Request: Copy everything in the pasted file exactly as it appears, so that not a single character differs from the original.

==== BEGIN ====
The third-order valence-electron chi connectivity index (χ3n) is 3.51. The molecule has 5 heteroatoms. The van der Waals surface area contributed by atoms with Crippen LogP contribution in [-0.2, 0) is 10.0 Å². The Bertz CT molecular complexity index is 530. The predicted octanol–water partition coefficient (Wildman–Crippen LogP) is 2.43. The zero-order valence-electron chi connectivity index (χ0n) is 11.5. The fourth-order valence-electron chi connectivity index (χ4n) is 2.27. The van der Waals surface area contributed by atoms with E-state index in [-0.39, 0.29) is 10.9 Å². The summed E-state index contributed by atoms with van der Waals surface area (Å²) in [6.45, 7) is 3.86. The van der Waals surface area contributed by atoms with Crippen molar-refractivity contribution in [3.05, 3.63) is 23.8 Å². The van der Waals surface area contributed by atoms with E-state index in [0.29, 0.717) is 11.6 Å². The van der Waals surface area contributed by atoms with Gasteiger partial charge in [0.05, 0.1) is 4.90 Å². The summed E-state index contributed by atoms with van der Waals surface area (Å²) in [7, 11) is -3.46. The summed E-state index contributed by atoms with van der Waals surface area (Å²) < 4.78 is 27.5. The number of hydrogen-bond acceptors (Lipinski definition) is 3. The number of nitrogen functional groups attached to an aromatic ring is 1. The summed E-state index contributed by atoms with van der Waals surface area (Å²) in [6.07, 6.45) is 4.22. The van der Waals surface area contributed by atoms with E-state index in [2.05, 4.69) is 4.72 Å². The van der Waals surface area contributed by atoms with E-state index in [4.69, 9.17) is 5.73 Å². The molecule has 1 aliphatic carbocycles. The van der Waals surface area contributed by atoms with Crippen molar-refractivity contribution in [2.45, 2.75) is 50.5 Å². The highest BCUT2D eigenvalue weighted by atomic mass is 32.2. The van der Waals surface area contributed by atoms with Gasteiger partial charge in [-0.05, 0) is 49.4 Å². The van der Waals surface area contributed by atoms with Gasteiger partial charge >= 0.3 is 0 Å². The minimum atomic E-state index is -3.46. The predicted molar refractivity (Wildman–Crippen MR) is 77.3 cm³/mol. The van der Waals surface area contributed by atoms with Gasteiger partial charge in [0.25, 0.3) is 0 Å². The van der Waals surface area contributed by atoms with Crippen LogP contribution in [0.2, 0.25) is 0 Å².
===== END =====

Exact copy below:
The third-order valence-electron chi connectivity index (χ3n) is 3.51. The molecule has 5 heteroatoms. The van der Waals surface area contributed by atoms with Crippen LogP contribution in [-0.2, 0) is 10.0 Å². The Bertz CT molecular complexity index is 530. The predicted octanol–water partition coefficient (Wildman–Crippen LogP) is 2.43. The zero-order valence-electron chi connectivity index (χ0n) is 11.5. The fourth-order valence-electron chi connectivity index (χ4n) is 2.27. The van der Waals surface area contributed by atoms with E-state index in [-0.39, 0.29) is 10.9 Å². The summed E-state index contributed by atoms with van der Waals surface area (Å²) in [6.45, 7) is 3.86. The van der Waals surface area contributed by atoms with Crippen molar-refractivity contribution in [3.05, 3.63) is 23.8 Å². The van der Waals surface area contributed by atoms with E-state index in [0.29, 0.717) is 11.6 Å². The van der Waals surface area contributed by atoms with Gasteiger partial charge in [0.05, 0.1) is 4.90 Å². The summed E-state index contributed by atoms with van der Waals surface area (Å²) in [7, 11) is -3.46. The summed E-state index contributed by atoms with van der Waals surface area (Å²) < 4.78 is 27.5. The number of hydrogen-bond acceptors (Lipinski definition) is 3. The number of nitrogen functional groups attached to an aromatic ring is 1. The summed E-state index contributed by atoms with van der Waals surface area (Å²) in [6.07, 6.45) is 4.22. The van der Waals surface area contributed by atoms with E-state index in [2.05, 4.69) is 4.72 Å². The van der Waals surface area contributed by atoms with E-state index in [4.69, 9.17) is 5.73 Å². The molecule has 1 aliphatic carbocycles. The van der Waals surface area contributed by atoms with Crippen molar-refractivity contribution in [2.45, 2.75) is 50.5 Å². The highest BCUT2D eigenvalue weighted by atomic mass is 32.2. The van der Waals surface area contributed by atoms with Gasteiger partial charge in [-0.05, 0) is 49.4 Å². The van der Waals surface area contributed by atoms with Gasteiger partial charge >= 0.3 is 0 Å². The minimum atomic E-state index is -3.46. The predicted molar refractivity (Wildman–Crippen MR) is 77.3 cm³/mol. The van der Waals surface area contributed by atoms with Gasteiger partial charge in [0.25, 0.3) is 0 Å². The van der Waals surface area contributed by atoms with Crippen LogP contribution in [0.2, 0.25) is 0 Å².